Freedom as a political ideal

Research output: Chapter in Book/Report/Conference proceedingChapter

3 Scopus citations

Abstract

INTRODUCTION I shall assume that a well-ordered state is one that promotes the freedom of its subjects. My question is what is the kind of freedom that the state ought to promote? This question is different from the question of what freedom is. It might be thought, for example, that freedom consists in the autonomous pursuit of valuable goals and projects, but that the state cannot directly promote this freedom. On this view, the state would not be able to make its citizens free. However, it might be able to do things that make it easier or more likely for them to be free. The freedom that the state promotes might be merely an aspect of or a condition for the freedom that really matters. A political ideal of freedom tells us what kind of freedom the state ought to promote. If the ideal is sound, and if a state successfully promotes the kind of freedom that this political ideal identifies, then the state will have done all that it can do to promote the freedom of its subjects, even if some of its subjects remain substantially unfree. My purpose in this essay is to articulate and defend a particular ideal of political freedom. This ideal holds that the state ought to promote and sustain an environment in which its subjects are best able to carry out their plans and to form new ones.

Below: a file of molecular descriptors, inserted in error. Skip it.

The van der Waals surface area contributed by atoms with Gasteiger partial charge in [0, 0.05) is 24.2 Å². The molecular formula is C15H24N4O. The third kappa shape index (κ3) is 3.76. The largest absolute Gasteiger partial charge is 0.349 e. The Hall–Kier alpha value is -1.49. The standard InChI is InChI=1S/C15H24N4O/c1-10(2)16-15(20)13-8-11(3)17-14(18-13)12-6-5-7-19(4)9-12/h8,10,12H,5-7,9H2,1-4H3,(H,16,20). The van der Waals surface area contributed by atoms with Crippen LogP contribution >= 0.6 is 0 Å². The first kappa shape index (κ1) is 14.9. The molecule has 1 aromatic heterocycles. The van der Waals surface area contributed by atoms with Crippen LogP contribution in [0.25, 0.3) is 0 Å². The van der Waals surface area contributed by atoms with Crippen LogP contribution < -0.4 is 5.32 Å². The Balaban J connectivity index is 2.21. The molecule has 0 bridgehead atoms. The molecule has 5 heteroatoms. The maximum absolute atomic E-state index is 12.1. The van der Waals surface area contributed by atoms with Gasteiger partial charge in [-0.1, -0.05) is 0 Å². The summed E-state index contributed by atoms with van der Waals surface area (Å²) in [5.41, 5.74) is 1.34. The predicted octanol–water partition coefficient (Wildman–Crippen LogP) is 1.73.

Original languageEnglish (US)
Title of host publicationAutonomy
PublisherCambridge University Press
Pages307-334
Number of pages28
ISBN (Electronic)9780511550119
ISBN (Print)0521534992, 9780521534994
DOIs
StatePublished - Jan 1 2003
Externally publishedYes

ASJC Scopus subject areas

  • Arts and Humanities(all)

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  • Cite this

    Wall, S. (2003). Freedom as a political ideal. In Autonomy (pp. 307-334). Cambridge University Press. https://doi.org/10.1017/CBO9780511550119.014